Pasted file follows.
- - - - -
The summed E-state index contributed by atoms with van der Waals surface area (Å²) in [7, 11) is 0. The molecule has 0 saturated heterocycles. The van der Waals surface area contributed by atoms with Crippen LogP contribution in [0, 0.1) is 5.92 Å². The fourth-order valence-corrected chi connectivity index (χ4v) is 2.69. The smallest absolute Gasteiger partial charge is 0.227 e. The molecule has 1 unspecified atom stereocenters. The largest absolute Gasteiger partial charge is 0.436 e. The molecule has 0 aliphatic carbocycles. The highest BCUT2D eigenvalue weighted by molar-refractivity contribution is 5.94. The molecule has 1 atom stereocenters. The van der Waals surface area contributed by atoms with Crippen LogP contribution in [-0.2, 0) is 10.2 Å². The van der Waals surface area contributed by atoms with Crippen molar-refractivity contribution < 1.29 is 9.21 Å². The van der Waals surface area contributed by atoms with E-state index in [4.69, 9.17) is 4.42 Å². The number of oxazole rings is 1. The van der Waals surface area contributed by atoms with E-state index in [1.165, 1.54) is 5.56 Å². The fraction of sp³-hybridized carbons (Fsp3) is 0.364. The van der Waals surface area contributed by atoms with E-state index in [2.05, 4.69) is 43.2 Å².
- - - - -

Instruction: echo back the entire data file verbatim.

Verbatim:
The summed E-state index contributed by atoms with van der Waals surface area (Å²) in [7, 11) is 0. The molecule has 0 saturated heterocycles. The van der Waals surface area contributed by atoms with Crippen LogP contribution in [0, 0.1) is 5.92 Å². The fourth-order valence-corrected chi connectivity index (χ4v) is 2.69. The smallest absolute Gasteiger partial charge is 0.227 e. The molecule has 1 unspecified atom stereocenters. The largest absolute Gasteiger partial charge is 0.436 e. The molecule has 0 aliphatic carbocycles. The highest BCUT2D eigenvalue weighted by molar-refractivity contribution is 5.94. The molecule has 1 atom stereocenters. The van der Waals surface area contributed by atoms with Crippen LogP contribution in [-0.2, 0) is 10.2 Å². The van der Waals surface area contributed by atoms with Crippen molar-refractivity contribution < 1.29 is 9.21 Å². The van der Waals surface area contributed by atoms with E-state index in [4.69, 9.17) is 4.42 Å². The number of oxazole rings is 1. The van der Waals surface area contributed by atoms with E-state index in [1.165, 1.54) is 5.56 Å². The fraction of sp³-hybridized carbons (Fsp3) is 0.364. The van der Waals surface area contributed by atoms with E-state index in [2.05, 4.69) is 43.2 Å².